The Trap of “Look How Much Money I Just Made”

Performing magic professionally means that you’re also a small business owner. That means that any of the money you make performing is actually money that goes into your business. 

It’s easy to think that after doing a magic show it FEELS like easy money. You can leave the house for a few hours, have some fun, perform a few tricks, and come back home $1,000 richer. Compare that to everyone else you know who needs to go to work for an entire week to earn what you make in a single afternoon.

This type of thinking is very deceptive though because what you make from performing is NOT what YOU personally earn. It is NOT your salary. Your performance fee is what the BUSINESS makes. The money is what you’ll need to operate on to sustain your entire business.

For example, let’s say you perform at a show that pay’s you $1,000. Let’s see how that would breakout into your business bank accounts and personal accounts.

Performance Fee: $1,000
Sales tax / Income tax (25%): $250
Business account (25%): $250
Personal savings (15%): $150
Rent (20%): $200
Your wage (15%): $150

It’s very easy to look at that $1,000 cheque and think you’re rich especially when it feels like you only had to work for a few hours to get it. Keep in mind though all the hours throughout the week you spent replying to emails, working on promotional material, and practicing new routines. Once you calculate it all out, you’ll probably find your hourly wage isn’t as good as you might initially think.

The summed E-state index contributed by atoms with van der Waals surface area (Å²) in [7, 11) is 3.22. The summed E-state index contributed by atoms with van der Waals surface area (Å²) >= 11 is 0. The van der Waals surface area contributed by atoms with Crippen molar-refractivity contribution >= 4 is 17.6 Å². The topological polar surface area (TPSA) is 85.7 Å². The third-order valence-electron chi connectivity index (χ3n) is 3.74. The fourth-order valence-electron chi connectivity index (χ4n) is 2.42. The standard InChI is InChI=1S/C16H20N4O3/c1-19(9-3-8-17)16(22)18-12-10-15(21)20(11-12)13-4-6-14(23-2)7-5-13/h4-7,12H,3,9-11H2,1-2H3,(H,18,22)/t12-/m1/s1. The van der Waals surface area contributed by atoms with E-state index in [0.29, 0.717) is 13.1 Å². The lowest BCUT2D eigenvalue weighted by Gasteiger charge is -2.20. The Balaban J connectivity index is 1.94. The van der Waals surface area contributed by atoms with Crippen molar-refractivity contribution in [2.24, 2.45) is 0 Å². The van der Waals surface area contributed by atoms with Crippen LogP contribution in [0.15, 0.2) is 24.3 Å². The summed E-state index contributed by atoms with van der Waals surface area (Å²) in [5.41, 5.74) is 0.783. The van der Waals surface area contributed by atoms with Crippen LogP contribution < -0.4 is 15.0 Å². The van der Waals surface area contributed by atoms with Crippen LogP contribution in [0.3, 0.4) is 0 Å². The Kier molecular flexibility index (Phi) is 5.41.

Looking at the breakdown above you’ll see that ‘your wage’ is only $150 for that $1,000 show. Obviously the numbers I’ve chosen here are totally arbitrary and yours will be different. I’m just using these numbers to illustrate a point that your take home fee is much less than what it actually appears initially.

From that $1,000 you’ll need to budget for your costume, dry cleaning, vehicle upkeep, website hosting fee’s, marketing expenses, new magic props, conventions, business taxes and all the other expenses it takes for you to deliver an exceptional product to your customers. And then consider that on top of all that you still need to pay for rent, food, and contribute to your personal savings. Plus on top of all of that you also need to save a little extra for a rainy day. Bookings are always going to be inconsistent from month to month and year to year. You need to have enough saved up to sustain yourself through slow periods if magic is your sole source of income.

So next time you make a bunch of money performing on the weekend just put the cheque into the bank and pretend you’re broke instead. Future you will thank you.